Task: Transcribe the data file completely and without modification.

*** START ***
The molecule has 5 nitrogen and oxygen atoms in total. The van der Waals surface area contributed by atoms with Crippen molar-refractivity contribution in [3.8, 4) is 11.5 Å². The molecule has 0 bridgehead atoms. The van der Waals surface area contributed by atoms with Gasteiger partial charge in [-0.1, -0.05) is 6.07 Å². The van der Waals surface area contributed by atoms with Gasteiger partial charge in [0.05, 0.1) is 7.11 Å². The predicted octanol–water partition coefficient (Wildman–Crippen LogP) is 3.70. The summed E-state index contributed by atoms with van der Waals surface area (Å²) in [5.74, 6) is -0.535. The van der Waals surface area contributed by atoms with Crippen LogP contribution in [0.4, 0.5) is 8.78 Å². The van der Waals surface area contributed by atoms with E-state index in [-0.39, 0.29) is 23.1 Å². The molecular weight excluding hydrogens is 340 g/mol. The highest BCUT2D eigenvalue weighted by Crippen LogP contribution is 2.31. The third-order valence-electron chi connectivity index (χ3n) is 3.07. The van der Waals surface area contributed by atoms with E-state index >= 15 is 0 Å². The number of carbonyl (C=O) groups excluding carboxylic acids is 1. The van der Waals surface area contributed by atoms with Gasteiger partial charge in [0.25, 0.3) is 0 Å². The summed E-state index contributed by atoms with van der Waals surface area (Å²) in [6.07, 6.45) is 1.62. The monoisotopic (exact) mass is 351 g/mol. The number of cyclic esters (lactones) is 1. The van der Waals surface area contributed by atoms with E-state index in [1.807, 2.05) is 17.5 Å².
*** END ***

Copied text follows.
The molecule has 5 nitrogen and oxygen atoms in total. The van der Waals surface area contributed by atoms with Crippen molar-refractivity contribution in [3.8, 4) is 11.5 Å². The molecule has 0 bridgehead atoms. The van der Waals surface area contributed by atoms with Gasteiger partial charge in [-0.1, -0.05) is 6.07 Å². The van der Waals surface area contributed by atoms with Gasteiger partial charge in [0.05, 0.1) is 7.11 Å². The predicted octanol–water partition coefficient (Wildman–Crippen LogP) is 3.70. The summed E-state index contributed by atoms with van der Waals surface area (Å²) in [5.74, 6) is -0.535. The van der Waals surface area contributed by atoms with Crippen LogP contribution in [0.4, 0.5) is 8.78 Å². The van der Waals surface area contributed by atoms with E-state index in [-0.39, 0.29) is 23.1 Å². The molecular weight excluding hydrogens is 340 g/mol. The highest BCUT2D eigenvalue weighted by Crippen LogP contribution is 2.31. The third-order valence-electron chi connectivity index (χ3n) is 3.07. The van der Waals surface area contributed by atoms with E-state index >= 15 is 0 Å². The number of carbonyl (C=O) groups excluding carboxylic acids is 1. The van der Waals surface area contributed by atoms with Gasteiger partial charge in [0.25, 0.3) is 0 Å². The summed E-state index contributed by atoms with van der Waals surface area (Å²) in [6.07, 6.45) is 1.62. The monoisotopic (exact) mass is 351 g/mol. The number of cyclic esters (lactones) is 1. The van der Waals surface area contributed by atoms with E-state index in [1.807, 2.05) is 17.5 Å².